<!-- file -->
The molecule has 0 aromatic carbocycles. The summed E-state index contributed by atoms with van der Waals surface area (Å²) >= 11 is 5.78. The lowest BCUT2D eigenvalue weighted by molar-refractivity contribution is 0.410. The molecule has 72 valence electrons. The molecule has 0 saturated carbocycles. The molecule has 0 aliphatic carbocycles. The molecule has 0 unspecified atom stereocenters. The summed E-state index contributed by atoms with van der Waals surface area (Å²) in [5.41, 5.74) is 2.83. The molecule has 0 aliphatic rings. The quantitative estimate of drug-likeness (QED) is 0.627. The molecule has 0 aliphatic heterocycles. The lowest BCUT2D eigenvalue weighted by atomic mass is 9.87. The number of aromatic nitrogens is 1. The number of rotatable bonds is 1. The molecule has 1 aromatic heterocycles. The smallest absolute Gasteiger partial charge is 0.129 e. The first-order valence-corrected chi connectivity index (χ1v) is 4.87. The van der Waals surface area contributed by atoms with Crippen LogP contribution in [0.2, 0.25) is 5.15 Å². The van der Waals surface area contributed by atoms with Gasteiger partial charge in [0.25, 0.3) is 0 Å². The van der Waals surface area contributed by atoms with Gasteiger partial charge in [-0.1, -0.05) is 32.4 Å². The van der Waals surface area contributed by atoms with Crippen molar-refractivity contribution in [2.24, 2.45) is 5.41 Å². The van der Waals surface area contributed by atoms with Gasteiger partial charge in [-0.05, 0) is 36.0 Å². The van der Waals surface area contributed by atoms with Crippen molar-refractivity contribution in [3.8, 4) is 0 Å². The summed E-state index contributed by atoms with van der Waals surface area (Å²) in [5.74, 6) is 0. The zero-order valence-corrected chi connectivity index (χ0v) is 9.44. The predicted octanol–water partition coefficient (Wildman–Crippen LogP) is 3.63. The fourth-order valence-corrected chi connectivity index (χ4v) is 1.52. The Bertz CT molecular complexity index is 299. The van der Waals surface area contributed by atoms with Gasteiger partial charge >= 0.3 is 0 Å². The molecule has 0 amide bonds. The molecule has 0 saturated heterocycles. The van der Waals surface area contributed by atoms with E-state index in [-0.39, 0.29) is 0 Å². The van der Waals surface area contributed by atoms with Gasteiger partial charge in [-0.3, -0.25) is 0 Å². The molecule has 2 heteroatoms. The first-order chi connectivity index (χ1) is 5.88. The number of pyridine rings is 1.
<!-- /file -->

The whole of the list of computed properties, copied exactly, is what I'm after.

The molecule has 0 aromatic carbocycles. The summed E-state index contributed by atoms with van der Waals surface area (Å²) >= 11 is 5.78. The lowest BCUT2D eigenvalue weighted by molar-refractivity contribution is 0.410. The molecule has 72 valence electrons. The molecule has 0 saturated carbocycles. The molecule has 0 aliphatic carbocycles. The molecule has 0 unspecified atom stereocenters. The summed E-state index contributed by atoms with van der Waals surface area (Å²) in [5.41, 5.74) is 2.83. The molecule has 0 aliphatic rings. The quantitative estimate of drug-likeness (QED) is 0.627. The molecule has 0 aliphatic heterocycles. The lowest BCUT2D eigenvalue weighted by atomic mass is 9.87. The number of aromatic nitrogens is 1. The number of rotatable bonds is 1. The molecule has 1 aromatic heterocycles. The smallest absolute Gasteiger partial charge is 0.129 e. The first-order valence-corrected chi connectivity index (χ1v) is 4.87. The van der Waals surface area contributed by atoms with Crippen LogP contribution in [0.2, 0.25) is 5.15 Å². The van der Waals surface area contributed by atoms with Gasteiger partial charge in [0.25, 0.3) is 0 Å². The van der Waals surface area contributed by atoms with Gasteiger partial charge in [-0.1, -0.05) is 32.4 Å². The van der Waals surface area contributed by atoms with Crippen molar-refractivity contribution in [2.24, 2.45) is 5.41 Å². The van der Waals surface area contributed by atoms with Gasteiger partial charge in [-0.05, 0) is 36.0 Å². The van der Waals surface area contributed by atoms with Crippen molar-refractivity contribution in [3.8, 4) is 0 Å². The summed E-state index contributed by atoms with van der Waals surface area (Å²) in [5.74, 6) is 0. The zero-order valence-corrected chi connectivity index (χ0v) is 9.44. The predicted octanol–water partition coefficient (Wildman–Crippen LogP) is 3.63. The fourth-order valence-corrected chi connectivity index (χ4v) is 1.52. The Bertz CT molecular complexity index is 299. The van der Waals surface area contributed by atoms with Gasteiger partial charge >= 0.3 is 0 Å². The molecule has 0 amide bonds. The molecule has 0 saturated heterocycles. The van der Waals surface area contributed by atoms with E-state index in [-0.39, 0.29) is 0 Å². The van der Waals surface area contributed by atoms with Gasteiger partial charge in [-0.3, -0.25) is 0 Å². The molecule has 2 heteroatoms. The first-order chi connectivity index (χ1) is 5.88. The number of pyridine rings is 1.